Steve Jobs impacted many domains of the ICT industry, but most recently through the iPhone, Steve Jobs’s legacy will have a lasting impact on innovation for mobile devices. The impact of the iPhone and it’s shifting of the IPR scene for mobility is the third development which impacts the standards discussion

c)    The impact of mobility – The iPhone has made mobile cool but it has also raised the profile of IPR. Mary Meeker says that we are at the cusp of the fifth computing cycle and that mobile devices will surpass PCs and other wireline devices. Many people, including me, have long been discussing this ‘cross over’ and its implications. The cross-over point would come around 2014. IDC said the total number of Internet user will grow from 2 billion in 2010 to 2.7 billion in 2015, with 40 percent of the world’s population online.

Obviously, Mobile is important and some would argue that it is more important than the Web itself (to the extent of influencing the future direction of the Web). When the ‘Web meets mobile’ we have two implications: Firstly, the Open vs. Closed argument which has long been talked of but secondly, the IPR implications.  While most companies such as facebook agree that within 1-2 years, they would be a mobile company, (tcrn.ch/q5ZH4C).   most analysts agree that to be a player in mobility today, you have to be a major player in intellectual property (Wanna be a mobile player? Get ready to spend on IP ) and that the value of intellectual property has never been higher in the market (Intellectual Property And Patents Are BIG BUSINESS – All By Themselves)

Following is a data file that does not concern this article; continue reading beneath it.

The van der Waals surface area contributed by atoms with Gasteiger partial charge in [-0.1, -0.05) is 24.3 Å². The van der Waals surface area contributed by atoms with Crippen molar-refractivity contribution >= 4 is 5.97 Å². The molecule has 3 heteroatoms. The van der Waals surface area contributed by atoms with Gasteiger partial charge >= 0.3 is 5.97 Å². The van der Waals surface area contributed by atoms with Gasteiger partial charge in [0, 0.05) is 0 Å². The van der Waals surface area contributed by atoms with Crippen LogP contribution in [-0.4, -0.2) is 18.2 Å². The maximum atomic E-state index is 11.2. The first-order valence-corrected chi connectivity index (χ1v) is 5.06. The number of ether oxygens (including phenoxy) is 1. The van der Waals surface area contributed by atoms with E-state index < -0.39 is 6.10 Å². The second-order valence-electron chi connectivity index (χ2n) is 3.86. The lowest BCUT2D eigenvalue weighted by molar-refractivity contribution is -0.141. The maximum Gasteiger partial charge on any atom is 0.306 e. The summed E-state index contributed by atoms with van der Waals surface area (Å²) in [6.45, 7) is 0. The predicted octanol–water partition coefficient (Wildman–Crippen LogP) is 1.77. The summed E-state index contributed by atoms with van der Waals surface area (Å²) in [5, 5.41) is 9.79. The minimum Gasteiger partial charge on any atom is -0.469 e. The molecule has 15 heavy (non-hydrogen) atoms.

In a sense, this is not new. Standards like GSM have always included IPR but it has been a closed club of players who cross licensed IPR but shared it with each other to keep others out. This created a successful standard (like GSM) but today, that approach may be too restrictive.